By definition, a pescatarian (or pescetarian) is a person who eats seafood but not other types of meat. Pescatarians are similar to vegetarians, but the difference is that pescatarians eat fish and shellfish in addition to an otherwise vegetarian diet. However, there is no consensus on whether a pescatarian diet includes eggs and dairy since many vegetarians consume those types of land animal products. Major vegetarian organizations, including The Vegetarian Society, do not recognize pescatarians as true vegetarians. Pescatarians believe that they can improve their health, the plight of land animals and the condition of our planet by refusing to consume meats other than seafood.
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Seafood in a Pescatarian Diet
Pescatarians do not eat land animals or birds, including chicken, beef, pork and other types of poultry. They do, however, eat seafood, including fish such as salmon, tuna, trout, whitefish, sardines and even fish roe, also known as fish eggs or caviar. This type of diet also allows for shellfish like lobster, shrimp (or prawns), crawfish and crab as well as mollusks like scallops, clams, mussels, squid, octopus and oysters. These foods can be prepared in any manner, as long as they are not prepared with ingredients that contain meat that doesn't fall into these categories.
Plant Foods in a Pescatarian Diet
Fruits and vegetables are the main attraction for pescatarians, much like vegetarians and vegans. Pescatarians can eat any kind of fruit, vegetable, grain, bean, nut or seed. They can also eat plant-based proteins like soy and tempeh. Some pescatarians rely on beans, nuts and dairy for the majority of their protein, eating fish and seafood only on occasion. Others eat at least one seafood meal per day.
Snack Foods for a Pescatarian Diet
Being pescatarian doesn't automatically make you healthier, in the same way that being a vegetarian doesn't equal instant health. There are a wide variety of snack and junk foods that do not contain animal products, such as potato chips, cakes, cookies and even ice creams. Pescatarians still have to be careful of their saturated fat intake even though they do not eat land animals or birds.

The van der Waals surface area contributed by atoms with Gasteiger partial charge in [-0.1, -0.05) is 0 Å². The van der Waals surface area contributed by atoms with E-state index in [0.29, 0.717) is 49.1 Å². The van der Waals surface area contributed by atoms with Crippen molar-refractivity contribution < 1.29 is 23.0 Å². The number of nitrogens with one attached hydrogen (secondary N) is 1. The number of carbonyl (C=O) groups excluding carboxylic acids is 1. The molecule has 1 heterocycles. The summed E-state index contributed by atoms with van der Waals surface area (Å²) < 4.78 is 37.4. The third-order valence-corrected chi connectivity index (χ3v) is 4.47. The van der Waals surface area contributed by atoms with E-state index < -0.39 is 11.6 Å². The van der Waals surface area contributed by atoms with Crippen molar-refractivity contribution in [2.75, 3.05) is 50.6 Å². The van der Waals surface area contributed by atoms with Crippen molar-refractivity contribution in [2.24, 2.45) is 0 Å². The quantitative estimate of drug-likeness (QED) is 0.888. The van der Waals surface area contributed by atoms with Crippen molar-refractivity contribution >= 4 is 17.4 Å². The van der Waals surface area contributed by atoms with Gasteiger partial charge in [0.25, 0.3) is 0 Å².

Eggs and Dairy in a Pescatarian Diet
According to Pescatarian Life, pescatarians may or may not eat dairy, like other types of vegetarians. This is a personal choice that each pescatarian makes based on his own values and opinions about the dairy system. It's not safe to assume that pescatarians eat dairy when preparing meals. It's always best to ask.
The Disadvantages of a Pescatarianism
Fish is a good source of protein and healthy fats, but eating too much may be bad for your health, increasing your exposure to pollutants and mercury. Depending on the waters that are being fished, some of those pollutants can include polychlorinated biphenyls (PCBs), dioxin and perflourooctane sulfonate (PFO), so you may want to check the EPA site when eating locally caught fish. Certain types of commonly eaten fish and shellfish including shrimp, albacore tuna, sea bass and swordfish contain low levels of mercury that can build up in your body over time. Excessive exposure to these pollutants on a pescatarian diet increases your risk of cancer, diabetes and thyroid disease. The FDA and EPA caution women who may become pregnant, pregnant women, nursing mothers and young children to not eat shark, swordfish, king mackerel and tilefish. For fish with lower levels, such as canned light tuna, shrimp, salmon, pollock, and catfish, those same types of people should limit their intake to 12 ounces per week while locally caught fish in areas where there are no advisories should limit the intake to 6 ounces per week.
The Advantages of Pescatarianism
While you can eat an unhealthy diet as a pescatarian, most pescatarians and vegetarians consume less total fat, less cholesterol and less saturated fat than people who eat meat regularly. If you're transitioning to pescatarianism, a meal plan may help you figure out what to eat as you remove meat and poultry from your diet and make healthier food choices. According to the UK's National Health Service, most people should include seafood in their diet because fish and shellfish are rich in nutrients, and oily fish like like salmon are a great source of omega-3 fatty acids.
Healthy Meals for Pescatarians
On a pescatarian diet, you may need to be conscientious about iron consumption, making an effort to include dark leafy greens, beans, soy products, and dried fruits in your diet. If you consume very minimal amounts of fish or animal products, be certain to choose vitamin B-12 fortified foods, like breakfast cereal or soy milk, to make up for a potential deficit, or ask your health care provider to recommend a supplement. Many common breakfast foods fit into a pescatarian diet without difficulty. If you are including eggs and dairy in your pescatarian diet, opt for eggs, omelets or yogurt for breakfast. If you aren't, then cereal or oatmeal with non-dairy milk or toast with nut butter are nutritious options. Lunch choices might include sushi, a sandwich, a salad with chickpeas and sunflower seeds or a salmon burger. If you are limiting your intake of fish to once a day, there are plenty of healthy meatless dinners that include whole grains, beans and vegetables.